“Communication happens when you understood what I meant and if you can agree or disagree, and that is the opportunity for the conversation. We don’t want to (speak to) people. We want a dialogue about how we can help improve their lives.”

Nelson also noted that there are about 1.2 million bank cards in circulation.

“So nearly everyone has a card or two but yet you saw this uptick in the amount of cash withdrawn to transact in cash, and that tells you something,” she said, and it was not that everyone was trying to avoid taxes and a financial footprint.

“It tells you that people prefer to have their money go into an account and simply withdraw it because maybe, how they need to transact in their immediate environment, maybe the digital mechanisms aren’t there.”

Dawn Nelson, vice-president (financial sector transformation), TTIFC. - Faith Ayoung

The survey reported 77 per cent of micro, small and medium enterprises (MSME) lack a dedicated business bank account, which TTIFC described as “a prerequisite of growth, investment and access to new markets outside of hyper-localised areas.”

Additionally, 86 per cent of responding MSMEs do not accept digital payments – “a prerequisite for participating in the digital economy and accessing online markets.”

Mohammed told Business Day she comes from a traditional home where women have been the family accountants for generations.

“My mother, my grandmother and myself, we tend to be financial planners and without having access to transactions accounts, this can prohibit you from meeting your financial and savings goals, which can be problematic.”

Mohammed defined financial inclusion as access to and usage of high-quality, convenient and simplified financial products and services by everyone, particularly the underserved.

“Financial inclusion allows opportunities for poverty reduction and wealth generation, and at a macro level, it allows for economic growth and stability.”

“Financial inclusion empowers women. It makes them more independent and better decision-makers because they have (more control) and meet their needs,” Mohammed said.

“It is important for women, from my perspective as a mother, and coming from a traditional family (to have more financial control).”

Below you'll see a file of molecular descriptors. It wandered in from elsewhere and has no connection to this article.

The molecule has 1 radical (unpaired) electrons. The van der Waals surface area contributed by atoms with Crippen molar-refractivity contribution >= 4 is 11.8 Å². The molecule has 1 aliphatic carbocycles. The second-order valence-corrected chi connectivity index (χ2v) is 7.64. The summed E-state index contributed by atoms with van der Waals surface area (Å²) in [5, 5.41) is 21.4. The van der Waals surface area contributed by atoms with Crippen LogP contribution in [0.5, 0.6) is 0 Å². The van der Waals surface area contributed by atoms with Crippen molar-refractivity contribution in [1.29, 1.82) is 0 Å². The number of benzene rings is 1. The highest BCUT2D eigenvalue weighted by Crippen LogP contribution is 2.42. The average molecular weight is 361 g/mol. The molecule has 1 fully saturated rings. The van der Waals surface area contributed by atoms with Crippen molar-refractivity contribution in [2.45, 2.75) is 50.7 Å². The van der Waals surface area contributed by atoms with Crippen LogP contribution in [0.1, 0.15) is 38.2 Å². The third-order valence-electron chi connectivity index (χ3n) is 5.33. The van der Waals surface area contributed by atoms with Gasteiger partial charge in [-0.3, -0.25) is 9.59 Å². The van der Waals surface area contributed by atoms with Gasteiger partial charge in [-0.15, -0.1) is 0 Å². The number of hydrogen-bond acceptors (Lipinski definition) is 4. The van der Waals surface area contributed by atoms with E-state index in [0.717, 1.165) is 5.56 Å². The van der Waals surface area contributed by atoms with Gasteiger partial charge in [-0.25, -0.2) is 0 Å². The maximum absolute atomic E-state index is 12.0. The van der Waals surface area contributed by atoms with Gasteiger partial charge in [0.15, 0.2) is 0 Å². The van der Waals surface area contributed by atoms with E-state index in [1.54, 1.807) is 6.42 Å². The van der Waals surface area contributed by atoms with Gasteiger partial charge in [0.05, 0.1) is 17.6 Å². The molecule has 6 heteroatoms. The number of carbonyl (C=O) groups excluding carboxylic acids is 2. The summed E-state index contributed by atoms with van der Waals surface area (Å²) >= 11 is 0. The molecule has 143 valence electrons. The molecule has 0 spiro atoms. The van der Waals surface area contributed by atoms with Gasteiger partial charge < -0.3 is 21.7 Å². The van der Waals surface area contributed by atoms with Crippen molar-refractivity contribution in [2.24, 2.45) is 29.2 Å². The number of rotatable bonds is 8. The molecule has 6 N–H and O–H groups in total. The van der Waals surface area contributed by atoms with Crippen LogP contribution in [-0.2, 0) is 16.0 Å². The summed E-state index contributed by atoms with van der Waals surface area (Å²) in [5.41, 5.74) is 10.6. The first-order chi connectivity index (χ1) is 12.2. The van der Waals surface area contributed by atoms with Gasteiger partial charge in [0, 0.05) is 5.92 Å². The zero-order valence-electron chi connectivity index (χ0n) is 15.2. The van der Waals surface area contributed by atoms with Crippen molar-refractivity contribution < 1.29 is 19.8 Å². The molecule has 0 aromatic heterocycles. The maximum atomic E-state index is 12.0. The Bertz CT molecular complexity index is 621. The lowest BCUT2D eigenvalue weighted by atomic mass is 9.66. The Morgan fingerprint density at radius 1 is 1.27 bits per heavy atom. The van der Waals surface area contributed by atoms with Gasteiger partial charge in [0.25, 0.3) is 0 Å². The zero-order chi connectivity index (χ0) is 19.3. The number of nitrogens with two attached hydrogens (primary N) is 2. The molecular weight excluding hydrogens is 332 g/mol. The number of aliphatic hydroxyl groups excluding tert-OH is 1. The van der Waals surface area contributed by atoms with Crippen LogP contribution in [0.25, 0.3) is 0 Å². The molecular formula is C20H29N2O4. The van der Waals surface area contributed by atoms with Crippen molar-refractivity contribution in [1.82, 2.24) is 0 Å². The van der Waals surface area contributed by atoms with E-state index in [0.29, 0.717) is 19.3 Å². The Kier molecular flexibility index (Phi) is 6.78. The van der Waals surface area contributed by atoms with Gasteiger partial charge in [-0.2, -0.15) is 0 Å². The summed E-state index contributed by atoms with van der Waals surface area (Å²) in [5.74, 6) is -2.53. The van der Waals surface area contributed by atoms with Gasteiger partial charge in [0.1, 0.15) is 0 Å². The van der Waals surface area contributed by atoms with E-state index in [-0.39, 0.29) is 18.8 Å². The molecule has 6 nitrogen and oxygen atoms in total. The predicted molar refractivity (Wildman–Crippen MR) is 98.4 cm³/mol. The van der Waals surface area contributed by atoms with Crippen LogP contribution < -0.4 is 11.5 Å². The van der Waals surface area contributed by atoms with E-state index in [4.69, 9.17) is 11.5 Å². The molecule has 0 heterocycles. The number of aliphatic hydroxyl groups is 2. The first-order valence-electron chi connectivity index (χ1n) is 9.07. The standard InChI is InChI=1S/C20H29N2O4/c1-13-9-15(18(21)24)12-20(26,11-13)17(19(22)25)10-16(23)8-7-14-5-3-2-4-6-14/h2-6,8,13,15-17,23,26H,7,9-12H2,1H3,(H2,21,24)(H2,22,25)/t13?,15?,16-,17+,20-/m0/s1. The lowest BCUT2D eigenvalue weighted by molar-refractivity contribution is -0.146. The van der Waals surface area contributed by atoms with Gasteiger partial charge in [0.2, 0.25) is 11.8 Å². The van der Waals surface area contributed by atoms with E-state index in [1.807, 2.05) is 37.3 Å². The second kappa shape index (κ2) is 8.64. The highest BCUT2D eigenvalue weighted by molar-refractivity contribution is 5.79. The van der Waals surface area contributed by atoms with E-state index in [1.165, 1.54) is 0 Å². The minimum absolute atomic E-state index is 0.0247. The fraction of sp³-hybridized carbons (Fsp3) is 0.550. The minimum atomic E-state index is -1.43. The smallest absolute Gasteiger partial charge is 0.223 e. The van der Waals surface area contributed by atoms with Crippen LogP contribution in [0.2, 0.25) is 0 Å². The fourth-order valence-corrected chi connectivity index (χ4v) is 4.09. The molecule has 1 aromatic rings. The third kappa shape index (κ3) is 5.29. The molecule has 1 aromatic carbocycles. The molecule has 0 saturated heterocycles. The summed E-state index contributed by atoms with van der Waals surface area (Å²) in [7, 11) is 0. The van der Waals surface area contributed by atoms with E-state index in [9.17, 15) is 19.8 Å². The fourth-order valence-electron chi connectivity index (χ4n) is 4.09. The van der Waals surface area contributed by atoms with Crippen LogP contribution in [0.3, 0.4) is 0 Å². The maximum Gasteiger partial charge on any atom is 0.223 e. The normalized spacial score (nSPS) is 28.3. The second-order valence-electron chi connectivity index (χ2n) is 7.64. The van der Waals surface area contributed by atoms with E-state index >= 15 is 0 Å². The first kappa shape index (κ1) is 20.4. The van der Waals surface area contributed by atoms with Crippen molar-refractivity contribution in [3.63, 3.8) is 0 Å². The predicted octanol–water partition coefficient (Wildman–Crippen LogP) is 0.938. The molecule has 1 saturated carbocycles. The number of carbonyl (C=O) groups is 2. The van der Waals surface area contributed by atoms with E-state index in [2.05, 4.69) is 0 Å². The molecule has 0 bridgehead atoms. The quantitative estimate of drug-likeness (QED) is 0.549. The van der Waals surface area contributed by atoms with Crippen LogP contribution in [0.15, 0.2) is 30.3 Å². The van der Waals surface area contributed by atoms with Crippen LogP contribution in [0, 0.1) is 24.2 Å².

Nelson added that public education is key to achieving empowerment and financial inclusion.

“Very often, people view participation in the formal economy as belonging to the ‘haves’. And when people see this movement towards digitalisation and a cashless society, they say, ‘This conversation is not for me.’ That creates a barrier.”

She said while there are often perceived, sometimes misunderstood hindrances, there are also real ones, like fee structures and the distance of the financial institution from one’s home or business.

“We found that the further away you moved from financial institutions…participation in the formal economy went down.

“People’s ability to participate in the economy as it is now, by having a (transaction account) there was already a feeling that, ‘this is not for me. This is a barrier,’” Nelson said.

Bureaucracy, like the need for multiple documents to open a transaction account, is also a challenge – one they intend to work with major stakeholders to address.

Mohammed said the organisation is working closely with many stakeholders including the Office of the Ombudsman, commercial banks, credit unions and other institutions to create easy-to-use, accessible financial products for the underserved.

The TTIFC has organised eight stakeholder workshops, involving the private sector, NGOs and the financial sector. Mohammed said this revealed a particular need for gender programmes.

In collaboration with banks and other major stakeholders, the TTIFC aims to offer “low-tier” business bank accounts offering lower or no fees and limited know-your-client/customer (KYC) requirements.

Nelson said the perception of banks and other financial institutions is "at the crux of people's experiences."

However, she said the TTIFC engaged banks, who expressed willingness to listen and potentially collaborate to create financial products suitable for all underserved communities.

"They're open but I think (how) we need to channel the voices to identify the deficiencies that people feel daily, I think the TTIFC represents that opportunity."

Nelson said the TTIFC does not want to dictate the direction of the conversation but instead wants to hear the public’s concerns and suggestions, as it works with the UNCDF and the Central Bank to develop a comprehensive national financial inclusion strategy, relevant to every adult.

"We see our job as amplifying what society is saying and help advance that conversation."


"TTIFC: 25% of citizens have no access to bank accounts"